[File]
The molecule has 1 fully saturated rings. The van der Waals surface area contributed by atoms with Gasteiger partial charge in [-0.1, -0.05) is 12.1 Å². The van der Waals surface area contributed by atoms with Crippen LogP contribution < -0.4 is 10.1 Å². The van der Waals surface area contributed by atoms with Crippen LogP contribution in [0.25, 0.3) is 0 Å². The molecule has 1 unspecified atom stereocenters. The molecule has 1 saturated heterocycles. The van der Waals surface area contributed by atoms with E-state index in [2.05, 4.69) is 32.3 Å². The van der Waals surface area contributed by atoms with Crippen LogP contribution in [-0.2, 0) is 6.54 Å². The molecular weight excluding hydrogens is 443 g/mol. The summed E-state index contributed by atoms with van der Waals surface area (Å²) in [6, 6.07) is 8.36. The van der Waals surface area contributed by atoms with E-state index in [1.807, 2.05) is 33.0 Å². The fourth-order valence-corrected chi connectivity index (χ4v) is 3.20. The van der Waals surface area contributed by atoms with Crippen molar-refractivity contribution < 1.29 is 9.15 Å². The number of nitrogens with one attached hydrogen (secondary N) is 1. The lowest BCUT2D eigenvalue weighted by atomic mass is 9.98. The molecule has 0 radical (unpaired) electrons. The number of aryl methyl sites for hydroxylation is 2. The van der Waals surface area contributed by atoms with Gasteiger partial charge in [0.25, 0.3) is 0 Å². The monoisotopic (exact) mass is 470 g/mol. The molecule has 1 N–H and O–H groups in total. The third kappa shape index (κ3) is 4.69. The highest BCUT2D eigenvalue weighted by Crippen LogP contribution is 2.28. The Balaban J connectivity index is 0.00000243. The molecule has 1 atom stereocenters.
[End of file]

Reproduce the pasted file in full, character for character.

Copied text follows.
The molecule has 1 fully saturated rings. The van der Waals surface area contributed by atoms with Gasteiger partial charge in [-0.1, -0.05) is 12.1 Å². The van der Waals surface area contributed by atoms with Crippen LogP contribution < -0.4 is 10.1 Å². The van der Waals surface area contributed by atoms with Crippen LogP contribution in [0.25, 0.3) is 0 Å². The molecule has 1 unspecified atom stereocenters. The molecule has 1 saturated heterocycles. The van der Waals surface area contributed by atoms with E-state index in [2.05, 4.69) is 32.3 Å². The van der Waals surface area contributed by atoms with Crippen LogP contribution in [-0.2, 0) is 6.54 Å². The molecular weight excluding hydrogens is 443 g/mol. The summed E-state index contributed by atoms with van der Waals surface area (Å²) in [6, 6.07) is 8.36. The van der Waals surface area contributed by atoms with E-state index in [1.807, 2.05) is 33.0 Å². The fourth-order valence-corrected chi connectivity index (χ4v) is 3.20. The van der Waals surface area contributed by atoms with Crippen molar-refractivity contribution < 1.29 is 9.15 Å². The number of nitrogens with one attached hydrogen (secondary N) is 1. The lowest BCUT2D eigenvalue weighted by atomic mass is 9.98. The molecule has 0 radical (unpaired) electrons. The number of aryl methyl sites for hydroxylation is 2. The van der Waals surface area contributed by atoms with Gasteiger partial charge in [0.25, 0.3) is 0 Å². The monoisotopic (exact) mass is 470 g/mol. The molecule has 1 N–H and O–H groups in total. The third kappa shape index (κ3) is 4.69. The highest BCUT2D eigenvalue weighted by Crippen LogP contribution is 2.28. The Balaban J connectivity index is 0.00000243. The molecule has 1 atom stereocenters.